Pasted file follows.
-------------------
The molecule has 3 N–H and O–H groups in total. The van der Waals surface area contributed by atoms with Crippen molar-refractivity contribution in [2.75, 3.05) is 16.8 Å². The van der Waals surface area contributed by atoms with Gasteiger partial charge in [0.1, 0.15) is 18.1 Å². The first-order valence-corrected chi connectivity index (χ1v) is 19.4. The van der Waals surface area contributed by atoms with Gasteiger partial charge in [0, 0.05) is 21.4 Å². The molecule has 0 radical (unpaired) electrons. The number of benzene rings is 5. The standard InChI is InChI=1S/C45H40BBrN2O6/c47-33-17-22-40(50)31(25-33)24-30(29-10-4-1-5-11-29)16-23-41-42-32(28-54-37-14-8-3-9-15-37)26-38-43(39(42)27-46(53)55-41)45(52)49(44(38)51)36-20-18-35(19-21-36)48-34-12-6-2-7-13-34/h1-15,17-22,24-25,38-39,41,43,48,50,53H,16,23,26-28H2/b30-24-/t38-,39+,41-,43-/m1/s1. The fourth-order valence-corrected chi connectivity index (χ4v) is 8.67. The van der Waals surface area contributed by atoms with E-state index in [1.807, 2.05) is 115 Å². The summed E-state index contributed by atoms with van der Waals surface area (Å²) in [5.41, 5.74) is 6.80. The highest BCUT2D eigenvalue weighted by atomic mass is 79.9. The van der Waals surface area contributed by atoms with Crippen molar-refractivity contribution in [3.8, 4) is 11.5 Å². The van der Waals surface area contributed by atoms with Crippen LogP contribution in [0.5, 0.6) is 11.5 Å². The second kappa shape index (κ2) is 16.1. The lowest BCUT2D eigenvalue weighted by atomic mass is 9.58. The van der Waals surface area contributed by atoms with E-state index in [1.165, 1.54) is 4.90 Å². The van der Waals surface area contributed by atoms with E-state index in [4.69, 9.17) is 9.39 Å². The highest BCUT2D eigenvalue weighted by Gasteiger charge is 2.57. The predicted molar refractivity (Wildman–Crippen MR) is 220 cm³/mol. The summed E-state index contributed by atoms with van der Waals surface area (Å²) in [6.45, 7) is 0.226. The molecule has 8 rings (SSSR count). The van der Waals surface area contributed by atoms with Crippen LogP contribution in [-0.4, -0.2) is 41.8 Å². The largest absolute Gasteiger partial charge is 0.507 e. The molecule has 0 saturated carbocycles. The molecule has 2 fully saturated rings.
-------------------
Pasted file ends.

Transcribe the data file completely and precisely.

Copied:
The molecule has 3 N–H and O–H groups in total. The van der Waals surface area contributed by atoms with Crippen molar-refractivity contribution in [2.75, 3.05) is 16.8 Å². The van der Waals surface area contributed by atoms with Gasteiger partial charge in [0.1, 0.15) is 18.1 Å². The first-order valence-corrected chi connectivity index (χ1v) is 19.4. The van der Waals surface area contributed by atoms with Gasteiger partial charge in [0, 0.05) is 21.4 Å². The molecule has 0 radical (unpaired) electrons. The number of benzene rings is 5. The standard InChI is InChI=1S/C45H40BBrN2O6/c47-33-17-22-40(50)31(25-33)24-30(29-10-4-1-5-11-29)16-23-41-42-32(28-54-37-14-8-3-9-15-37)26-38-43(39(42)27-46(53)55-41)45(52)49(44(38)51)36-20-18-35(19-21-36)48-34-12-6-2-7-13-34/h1-15,17-22,24-25,38-39,41,43,48,50,53H,16,23,26-28H2/b30-24-/t38-,39+,41-,43-/m1/s1. The fourth-order valence-corrected chi connectivity index (χ4v) is 8.67. The van der Waals surface area contributed by atoms with E-state index in [1.807, 2.05) is 115 Å². The summed E-state index contributed by atoms with van der Waals surface area (Å²) in [5.41, 5.74) is 6.80. The highest BCUT2D eigenvalue weighted by atomic mass is 79.9. The van der Waals surface area contributed by atoms with Crippen molar-refractivity contribution in [3.8, 4) is 11.5 Å². The van der Waals surface area contributed by atoms with Crippen LogP contribution in [0.5, 0.6) is 11.5 Å². The second kappa shape index (κ2) is 16.1. The lowest BCUT2D eigenvalue weighted by atomic mass is 9.58. The van der Waals surface area contributed by atoms with E-state index in [1.165, 1.54) is 4.90 Å². The van der Waals surface area contributed by atoms with E-state index in [4.69, 9.17) is 9.39 Å². The highest BCUT2D eigenvalue weighted by Gasteiger charge is 2.57. The predicted molar refractivity (Wildman–Crippen MR) is 220 cm³/mol. The summed E-state index contributed by atoms with van der Waals surface area (Å²) in [6.45, 7) is 0.226. The molecule has 8 rings (SSSR count). The van der Waals surface area contributed by atoms with Crippen LogP contribution in [-0.4, -0.2) is 41.8 Å². The largest absolute Gasteiger partial charge is 0.507 e. The molecule has 0 saturated carbocycles. The molecule has 2 fully saturated rings.